Tension rises on campus between dorms, sides form for looming revolution

The air in the Bixler/Gerber Quad was dead as flurries of snow settled into a cold March afternoon. The only audible noises were the distant ringing of police sirens and the calamity of an ultimate frisbee match at Kathy Zolad Stadium. Students, hidden behind the dust covered blinds, peaked out onto the quad that was absent of any activity.

In the small laundry room located on the ground floor of Gerber Hall, a contingency of radicals conspired against the current state of the university. Two leaders from the Gerber, Bixler and Bethel Halls all met to determine their next set of moves. They settled on revolution, the aspirations of which would be written and distributed for all to read.

A manifesto was sent to all students and faculty on Monday, with each of the leaders’ names signed at the bottom. A series of requests were outlined in the piece, along with the vision of a new university.


It called for the removal of classist dorm living, taking particular aim towards the first-year counterparts of Westside and Bergami Halls, making note of their “pampered living” with “air conditioning and high-class suites.” The manifesto explains that residents of the Gerber, Bixler and Bethel Halls, self-titled as the “Apizza Alliance” for their underground meetings on Wooster St. in New Haven, are tired of feeling like a “second class” option on campus and demand improvements.

While the manifesto advocated for peaceful solutions, it suggested that violence is welcomed.

“We are monitoring the situation closely and will provide updates as they come,” the University Police Department said in a statement released on Tuesday morning. “Students are to remain indoors and protected from any potential attacks.”

This comes after two students allegedly breached into Westside Hall and organized a strategic attack against the first floor kitchen, according to authorities. Two residents returning from putting their laundry into the dryer allegedly witnessed two people enter the building and move into the kitchen. There, plates were smashed and cabinets were scribbled with graffiti. The suspects remain at large, but the inscribed insignia “AA Coalition” with two pizza slices suggests that they were members from one of these dorms.

The action has divided the campus into two sides. Nicer and newer dorms, such as Westside, Bergami and Celentano have all united to join forces in defense of their way of life. Other dorms, including Dunham, Sheffield and the Forest Hills Apartments have joined the Apizza Alliance, and are reportedly ready to fight for their own living changes.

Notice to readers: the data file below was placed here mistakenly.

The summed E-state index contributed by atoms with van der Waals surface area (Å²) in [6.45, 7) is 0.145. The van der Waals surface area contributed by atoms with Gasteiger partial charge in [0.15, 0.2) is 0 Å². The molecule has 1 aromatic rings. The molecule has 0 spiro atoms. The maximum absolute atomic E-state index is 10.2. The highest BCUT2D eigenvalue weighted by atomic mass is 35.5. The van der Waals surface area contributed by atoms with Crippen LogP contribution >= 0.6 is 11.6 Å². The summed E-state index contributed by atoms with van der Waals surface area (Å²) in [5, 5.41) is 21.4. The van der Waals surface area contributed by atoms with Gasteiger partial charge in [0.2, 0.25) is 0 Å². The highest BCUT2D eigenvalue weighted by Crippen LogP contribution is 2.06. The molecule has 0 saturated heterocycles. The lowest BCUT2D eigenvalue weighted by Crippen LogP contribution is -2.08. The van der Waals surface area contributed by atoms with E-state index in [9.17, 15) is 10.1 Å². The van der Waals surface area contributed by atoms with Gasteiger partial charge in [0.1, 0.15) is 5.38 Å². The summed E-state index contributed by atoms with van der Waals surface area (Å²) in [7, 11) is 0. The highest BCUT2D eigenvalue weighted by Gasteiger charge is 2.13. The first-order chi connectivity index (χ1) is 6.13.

“We encourage every student to come to a clear, logical and peaceful solution,” the university administration said in a public statement on Monday night. “We will listen to demands, and make the best choices depending on what the people want.”

While the manifesto called for a reworking of the older dorms on campus, the university administration claims to have no plan of doing so, saying “our current living situations have been this way for decades, and we have no intention of changing now.” Despite the suggestions that renovations could be necessary, the university appears to be doing everything in their power to avoid that option.

Leaders of the Apizza Alliance were disappointed by the university’s response.

“Anger has been mounting among students subject to living under these adverse conditions,” the Apizza Alliance leader Susannah Leftwich said. “We no longer can allow the university to sweep these issues under the rug.”

With their messages appearing to fall on deaf ears, the Apizza Alliance appears willing to take the conflict to more drastic measures. The Charger Bulletin recently obtained classified information suggesting that they intend on capturing WoW and Moe’s and establishing a new operating center.

As the calendars turn to April, the movement appears to just be getting started.

“We are here to make a change and will no longer allow the administration to side with these ruling elites,” said Leftwich. “The time for change is now, and we refuse to lay back and let the waves of wealth and power clear our shores.”